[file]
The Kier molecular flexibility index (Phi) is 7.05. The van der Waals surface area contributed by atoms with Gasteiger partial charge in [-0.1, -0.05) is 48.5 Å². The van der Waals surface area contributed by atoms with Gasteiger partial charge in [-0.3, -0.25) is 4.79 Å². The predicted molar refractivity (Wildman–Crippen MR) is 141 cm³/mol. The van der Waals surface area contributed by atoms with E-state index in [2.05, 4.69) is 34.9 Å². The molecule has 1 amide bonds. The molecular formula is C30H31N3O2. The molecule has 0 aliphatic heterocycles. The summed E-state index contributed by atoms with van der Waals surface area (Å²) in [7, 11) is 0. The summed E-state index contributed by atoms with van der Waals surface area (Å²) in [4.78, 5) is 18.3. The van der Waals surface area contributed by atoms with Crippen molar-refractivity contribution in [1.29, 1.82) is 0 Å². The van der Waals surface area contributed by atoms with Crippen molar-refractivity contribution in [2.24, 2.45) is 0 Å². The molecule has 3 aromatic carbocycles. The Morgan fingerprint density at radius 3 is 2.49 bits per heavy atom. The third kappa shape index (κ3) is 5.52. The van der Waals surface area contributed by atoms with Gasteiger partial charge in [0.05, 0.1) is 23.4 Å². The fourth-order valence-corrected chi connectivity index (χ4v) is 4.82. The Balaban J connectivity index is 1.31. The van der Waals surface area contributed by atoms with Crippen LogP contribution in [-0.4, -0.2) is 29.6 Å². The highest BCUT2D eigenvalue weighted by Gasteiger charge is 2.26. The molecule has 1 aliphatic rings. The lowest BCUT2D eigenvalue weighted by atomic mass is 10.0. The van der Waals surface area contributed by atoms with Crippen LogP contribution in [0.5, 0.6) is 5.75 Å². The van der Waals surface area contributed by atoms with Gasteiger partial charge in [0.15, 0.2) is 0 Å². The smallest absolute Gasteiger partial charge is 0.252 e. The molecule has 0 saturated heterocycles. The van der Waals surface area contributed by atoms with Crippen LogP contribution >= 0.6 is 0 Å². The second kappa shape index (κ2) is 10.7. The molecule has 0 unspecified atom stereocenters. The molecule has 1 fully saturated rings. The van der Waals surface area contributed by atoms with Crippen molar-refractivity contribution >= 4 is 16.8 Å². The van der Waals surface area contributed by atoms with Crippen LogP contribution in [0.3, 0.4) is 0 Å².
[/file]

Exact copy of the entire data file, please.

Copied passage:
The Kier molecular flexibility index (Phi) is 7.05. The van der Waals surface area contributed by atoms with Gasteiger partial charge in [-0.1, -0.05) is 48.5 Å². The van der Waals surface area contributed by atoms with Gasteiger partial charge in [-0.3, -0.25) is 4.79 Å². The predicted molar refractivity (Wildman–Crippen MR) is 141 cm³/mol. The van der Waals surface area contributed by atoms with E-state index in [2.05, 4.69) is 34.9 Å². The molecule has 1 amide bonds. The molecular formula is C30H31N3O2. The molecule has 0 aliphatic heterocycles. The summed E-state index contributed by atoms with van der Waals surface area (Å²) in [7, 11) is 0. The summed E-state index contributed by atoms with van der Waals surface area (Å²) in [4.78, 5) is 18.3. The van der Waals surface area contributed by atoms with Crippen molar-refractivity contribution in [1.29, 1.82) is 0 Å². The van der Waals surface area contributed by atoms with Crippen molar-refractivity contribution in [2.24, 2.45) is 0 Å². The molecule has 3 aromatic carbocycles. The Morgan fingerprint density at radius 3 is 2.49 bits per heavy atom. The third kappa shape index (κ3) is 5.52. The van der Waals surface area contributed by atoms with Gasteiger partial charge in [0.05, 0.1) is 23.4 Å². The fourth-order valence-corrected chi connectivity index (χ4v) is 4.82. The Balaban J connectivity index is 1.31. The van der Waals surface area contributed by atoms with Crippen LogP contribution in [-0.4, -0.2) is 29.6 Å². The highest BCUT2D eigenvalue weighted by Gasteiger charge is 2.26. The molecule has 1 aliphatic rings. The lowest BCUT2D eigenvalue weighted by atomic mass is 10.0. The van der Waals surface area contributed by atoms with Crippen LogP contribution in [0.5, 0.6) is 5.75 Å². The van der Waals surface area contributed by atoms with Gasteiger partial charge in [0.15, 0.2) is 0 Å². The smallest absolute Gasteiger partial charge is 0.252 e. The molecule has 0 saturated heterocycles. The van der Waals surface area contributed by atoms with Crippen LogP contribution >= 0.6 is 0 Å². The second kappa shape index (κ2) is 10.7. The molecule has 0 unspecified atom stereocenters. The molecule has 1 fully saturated rings. The van der Waals surface area contributed by atoms with Crippen molar-refractivity contribution >= 4 is 16.8 Å². The van der Waals surface area contributed by atoms with Crippen LogP contribution in [0.3, 0.4) is 0 Å².